Drawings sketched by Leonardo da Vinci are emerging from the walls of a room in the Sforza Castle in Milan.
Known as Sala delle Asse, or Room of the Planks, after the wood panels that lined it, the room contains one of most original paintings of the 15th century -- a mural depicting a garden pergola. The trunk of each tree rises as a column above a Gothic vault, producing an evocative, fictional grove.
The work was created by Leonardo and his assistants and was commissioned in 1498 by the duke of Milan, Ludovico Maria Sforza, il Moro (the Moor).
The arboreal decoration is made up of 16 mulberry trees bound together by a golden, knotted rope.
Experts agree that Leonardo's hand can be detected in a monochrome section of the fresco on the northeast and northwest corner of the room. The apparently unfinished work depicts sturdy roots bursting through rocks.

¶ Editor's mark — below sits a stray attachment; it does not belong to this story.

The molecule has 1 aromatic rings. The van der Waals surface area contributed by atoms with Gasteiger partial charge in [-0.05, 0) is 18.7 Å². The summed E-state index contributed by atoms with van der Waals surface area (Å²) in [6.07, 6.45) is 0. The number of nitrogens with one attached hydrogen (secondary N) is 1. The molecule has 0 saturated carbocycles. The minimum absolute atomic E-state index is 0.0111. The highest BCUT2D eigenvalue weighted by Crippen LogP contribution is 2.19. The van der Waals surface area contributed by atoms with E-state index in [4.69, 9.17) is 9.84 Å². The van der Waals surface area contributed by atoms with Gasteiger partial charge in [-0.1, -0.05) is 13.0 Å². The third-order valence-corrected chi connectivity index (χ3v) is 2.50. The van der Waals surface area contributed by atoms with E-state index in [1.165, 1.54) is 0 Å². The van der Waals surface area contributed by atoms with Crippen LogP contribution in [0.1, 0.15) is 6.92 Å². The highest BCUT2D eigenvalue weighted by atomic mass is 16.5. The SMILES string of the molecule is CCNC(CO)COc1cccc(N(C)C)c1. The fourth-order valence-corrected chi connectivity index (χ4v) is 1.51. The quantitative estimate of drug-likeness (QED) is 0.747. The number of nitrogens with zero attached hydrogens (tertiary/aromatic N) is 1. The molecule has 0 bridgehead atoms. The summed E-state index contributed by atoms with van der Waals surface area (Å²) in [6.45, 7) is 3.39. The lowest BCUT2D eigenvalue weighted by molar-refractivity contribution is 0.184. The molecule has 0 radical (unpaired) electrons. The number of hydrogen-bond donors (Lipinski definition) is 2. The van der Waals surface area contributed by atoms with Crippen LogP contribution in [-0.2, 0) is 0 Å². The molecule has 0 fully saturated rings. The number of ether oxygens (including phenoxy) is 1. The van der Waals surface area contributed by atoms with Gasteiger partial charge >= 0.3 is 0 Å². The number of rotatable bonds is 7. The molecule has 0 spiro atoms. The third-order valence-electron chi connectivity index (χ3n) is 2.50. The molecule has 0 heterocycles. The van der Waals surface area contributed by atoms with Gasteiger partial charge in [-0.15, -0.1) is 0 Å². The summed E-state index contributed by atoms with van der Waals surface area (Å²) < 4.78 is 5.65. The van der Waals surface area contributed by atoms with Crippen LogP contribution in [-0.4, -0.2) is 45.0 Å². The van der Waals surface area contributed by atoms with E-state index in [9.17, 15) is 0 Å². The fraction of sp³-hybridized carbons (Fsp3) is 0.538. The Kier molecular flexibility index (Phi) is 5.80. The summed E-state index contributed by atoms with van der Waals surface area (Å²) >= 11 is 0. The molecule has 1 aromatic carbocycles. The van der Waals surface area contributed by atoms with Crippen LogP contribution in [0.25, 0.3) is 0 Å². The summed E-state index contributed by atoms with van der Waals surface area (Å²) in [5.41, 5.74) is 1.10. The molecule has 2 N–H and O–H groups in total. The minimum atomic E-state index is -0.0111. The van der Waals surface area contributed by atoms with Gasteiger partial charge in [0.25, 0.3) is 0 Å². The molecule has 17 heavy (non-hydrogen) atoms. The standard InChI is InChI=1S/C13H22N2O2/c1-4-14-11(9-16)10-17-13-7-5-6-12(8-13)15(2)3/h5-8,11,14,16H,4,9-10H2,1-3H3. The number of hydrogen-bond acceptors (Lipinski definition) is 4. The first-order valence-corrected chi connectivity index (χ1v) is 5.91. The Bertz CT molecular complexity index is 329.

In this section, beneath several layers of whitewash, restorers believe they can recover large parts of the original work, including important parts of the preparatory drawings.
Analysis such as ultra violet flourescence revealed long lost drawings. In this case, the image shows a flower.
According to the restorers, the fresco is covered by a thick layer of grime. But cleaning tests indicate that it can be easily removed without damaging Leonardo's paint. Due to end in 2015, the restoration might provide further insights on Da Vinci's vision of the highly symbolic decoration.
Leonardo's complex decoration is filled with punning allusions. The mulberry, or Morus tree, refers to Ludovico Maria Sforza's well-known nickname, Il Moro, the Moor.